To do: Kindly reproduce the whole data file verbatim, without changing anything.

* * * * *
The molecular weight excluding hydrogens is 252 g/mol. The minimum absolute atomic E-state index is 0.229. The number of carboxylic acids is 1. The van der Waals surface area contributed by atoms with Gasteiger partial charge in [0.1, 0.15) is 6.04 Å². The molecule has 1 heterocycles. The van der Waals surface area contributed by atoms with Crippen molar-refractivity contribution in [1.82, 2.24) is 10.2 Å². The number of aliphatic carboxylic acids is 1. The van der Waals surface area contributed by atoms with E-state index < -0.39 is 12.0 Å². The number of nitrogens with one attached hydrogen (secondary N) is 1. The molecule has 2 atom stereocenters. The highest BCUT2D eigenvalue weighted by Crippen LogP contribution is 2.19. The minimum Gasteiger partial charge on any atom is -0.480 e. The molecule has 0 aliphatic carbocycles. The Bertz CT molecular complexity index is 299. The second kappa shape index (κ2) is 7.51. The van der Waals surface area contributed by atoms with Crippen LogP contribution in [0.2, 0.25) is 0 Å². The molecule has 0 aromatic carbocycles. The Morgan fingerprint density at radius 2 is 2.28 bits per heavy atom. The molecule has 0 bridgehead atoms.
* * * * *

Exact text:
The molecular weight excluding hydrogens is 252 g/mol. The minimum absolute atomic E-state index is 0.229. The number of carboxylic acids is 1. The van der Waals surface area contributed by atoms with Gasteiger partial charge in [0.1, 0.15) is 6.04 Å². The molecule has 1 heterocycles. The van der Waals surface area contributed by atoms with Crippen molar-refractivity contribution in [1.82, 2.24) is 10.2 Å². The number of aliphatic carboxylic acids is 1. The van der Waals surface area contributed by atoms with E-state index < -0.39 is 12.0 Å². The number of nitrogens with one attached hydrogen (secondary N) is 1. The molecule has 2 atom stereocenters. The highest BCUT2D eigenvalue weighted by Crippen LogP contribution is 2.19. The minimum Gasteiger partial charge on any atom is -0.480 e. The molecule has 0 aliphatic carbocycles. The Bertz CT molecular complexity index is 299. The second kappa shape index (κ2) is 7.51. The van der Waals surface area contributed by atoms with Crippen LogP contribution in [0.2, 0.25) is 0 Å². The molecule has 0 aromatic carbocycles. The Morgan fingerprint density at radius 2 is 2.28 bits per heavy atom. The molecule has 0 bridgehead atoms.